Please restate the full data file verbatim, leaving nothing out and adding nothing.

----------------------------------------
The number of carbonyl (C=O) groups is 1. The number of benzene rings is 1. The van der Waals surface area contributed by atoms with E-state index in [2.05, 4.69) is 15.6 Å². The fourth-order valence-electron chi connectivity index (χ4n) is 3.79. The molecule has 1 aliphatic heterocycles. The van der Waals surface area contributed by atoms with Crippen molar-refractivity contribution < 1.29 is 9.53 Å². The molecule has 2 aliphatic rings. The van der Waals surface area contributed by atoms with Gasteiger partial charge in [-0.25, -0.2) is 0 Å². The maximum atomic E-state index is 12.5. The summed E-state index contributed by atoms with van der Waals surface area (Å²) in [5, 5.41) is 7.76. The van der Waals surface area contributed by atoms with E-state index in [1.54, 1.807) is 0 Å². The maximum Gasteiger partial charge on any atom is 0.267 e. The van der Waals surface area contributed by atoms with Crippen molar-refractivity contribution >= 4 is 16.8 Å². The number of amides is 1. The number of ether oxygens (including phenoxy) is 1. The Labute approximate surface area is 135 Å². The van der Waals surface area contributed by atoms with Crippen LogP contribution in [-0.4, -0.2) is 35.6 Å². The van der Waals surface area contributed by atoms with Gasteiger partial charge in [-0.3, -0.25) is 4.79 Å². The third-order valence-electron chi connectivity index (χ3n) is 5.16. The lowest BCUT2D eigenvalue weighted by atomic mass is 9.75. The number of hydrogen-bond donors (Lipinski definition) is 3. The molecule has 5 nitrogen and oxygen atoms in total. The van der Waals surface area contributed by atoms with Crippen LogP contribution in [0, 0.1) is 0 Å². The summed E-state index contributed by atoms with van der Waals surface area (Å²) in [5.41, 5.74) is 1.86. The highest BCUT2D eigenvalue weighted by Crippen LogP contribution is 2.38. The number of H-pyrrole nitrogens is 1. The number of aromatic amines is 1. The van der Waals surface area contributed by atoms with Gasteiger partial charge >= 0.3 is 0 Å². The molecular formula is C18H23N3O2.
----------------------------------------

The number of carbonyl (C=O) groups is 1. The number of benzene rings is 1. The van der Waals surface area contributed by atoms with E-state index in [2.05, 4.69) is 15.6 Å². The fourth-order valence-electron chi connectivity index (χ4n) is 3.79. The molecule has 1 aliphatic heterocycles. The van der Waals surface area contributed by atoms with Crippen molar-refractivity contribution < 1.29 is 9.53 Å². The molecule has 2 aliphatic rings. The van der Waals surface area contributed by atoms with Gasteiger partial charge in [-0.25, -0.2) is 0 Å². The maximum atomic E-state index is 12.5. The summed E-state index contributed by atoms with van der Waals surface area (Å²) in [5, 5.41) is 7.76. The van der Waals surface area contributed by atoms with E-state index in [1.54, 1.807) is 0 Å². The maximum Gasteiger partial charge on any atom is 0.267 e. The van der Waals surface area contributed by atoms with Crippen molar-refractivity contribution >= 4 is 16.8 Å². The number of amides is 1. The number of ether oxygens (including phenoxy) is 1. The Labute approximate surface area is 135 Å². The van der Waals surface area contributed by atoms with Crippen LogP contribution in [-0.4, -0.2) is 35.6 Å². The van der Waals surface area contributed by atoms with Gasteiger partial charge in [-0.3, -0.25) is 4.79 Å². The third-order valence-electron chi connectivity index (χ3n) is 5.16. The lowest BCUT2D eigenvalue weighted by atomic mass is 9.75. The number of hydrogen-bond donors (Lipinski definition) is 3. The molecule has 5 nitrogen and oxygen atoms in total. The van der Waals surface area contributed by atoms with Crippen LogP contribution in [0, 0.1) is 0 Å². The summed E-state index contributed by atoms with van der Waals surface area (Å²) in [5.41, 5.74) is 1.86. The highest BCUT2D eigenvalue weighted by Crippen LogP contribution is 2.38. The number of H-pyrrole nitrogens is 1. The number of aromatic amines is 1. The van der Waals surface area contributed by atoms with Gasteiger partial charge >= 0.3 is 0 Å². The molecular formula is C18H23N3O2.